A bronze statue of the famous polar explorer Ernest Shackleton was unveiled in a ceremony in his home county in Athy, Co. Kildare yesterday afternoon. The day also marked the 100 anniversary of the rescue of Shackleton’s crew from Elephant Island, the ending to the epic saga that was the Endurance expedition.
— Mark Wall (@MarkWall1) August 30, 2016
His granddaughter Alexandra Shackleton was there to unveil the life sized statue designed by Mark Richards. Also in attendance at the ceremony was the Mayor of Kildare, Councillor Ivan Keatley, and an honour guard from the Irish Naval Service, to pay tribute to Shackleton’s life at sea.
Shackleton was born in the small village of Kilkea on the 15th of February 1874, around 10 km for Athy. At a young age his family moved to England and he grew up to become a master mariner. His first expedition to the polar region was on Robert Scott’s Discovery with fellow Irishman Tom Crean, who would later join him on his own expedition.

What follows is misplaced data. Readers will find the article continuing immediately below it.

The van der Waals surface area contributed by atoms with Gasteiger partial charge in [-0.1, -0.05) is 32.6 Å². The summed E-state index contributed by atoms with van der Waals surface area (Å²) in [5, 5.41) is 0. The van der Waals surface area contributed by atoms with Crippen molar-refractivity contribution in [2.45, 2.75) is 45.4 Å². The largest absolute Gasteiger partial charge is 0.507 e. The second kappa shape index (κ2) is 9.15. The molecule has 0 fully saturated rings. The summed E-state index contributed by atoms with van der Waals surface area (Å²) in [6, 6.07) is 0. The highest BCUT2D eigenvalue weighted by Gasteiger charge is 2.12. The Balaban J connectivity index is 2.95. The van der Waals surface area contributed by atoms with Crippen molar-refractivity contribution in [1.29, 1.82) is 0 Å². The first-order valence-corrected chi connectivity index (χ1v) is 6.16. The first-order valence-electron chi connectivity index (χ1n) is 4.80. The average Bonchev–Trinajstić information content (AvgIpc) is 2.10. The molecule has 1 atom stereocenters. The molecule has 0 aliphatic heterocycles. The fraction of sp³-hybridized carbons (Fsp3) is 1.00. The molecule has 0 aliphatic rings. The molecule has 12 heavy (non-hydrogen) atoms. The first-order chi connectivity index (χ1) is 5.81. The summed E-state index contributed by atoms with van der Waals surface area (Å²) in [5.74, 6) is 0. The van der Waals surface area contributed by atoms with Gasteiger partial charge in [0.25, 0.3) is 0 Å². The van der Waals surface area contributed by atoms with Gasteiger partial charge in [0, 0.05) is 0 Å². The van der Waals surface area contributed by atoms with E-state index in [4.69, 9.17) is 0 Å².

New statue of Ernest Shackleton unveiled earlier today in Athy. pic.twitter.com/Dw4YuY1ztY
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His most famous exploit was his third polar outing – the Imperial Trans-Antarctic Expedition on board his ship Endurance. This is one of the most gruelling tales of adventure, bravery and endurance. A few weeks into the voyage the ship became trapped in ice and drifted for months before sinking. Shackleton and his crew were stranded in one of the most unforgiving places on earth. But due to Shackleton’s bravery and amazing leadership skills he managed to return with no loss of life.
The statue was commissioned by Kildare County Council and a great addition to the town that has the only museum with a permanent exhibition dedicated to Shackleton.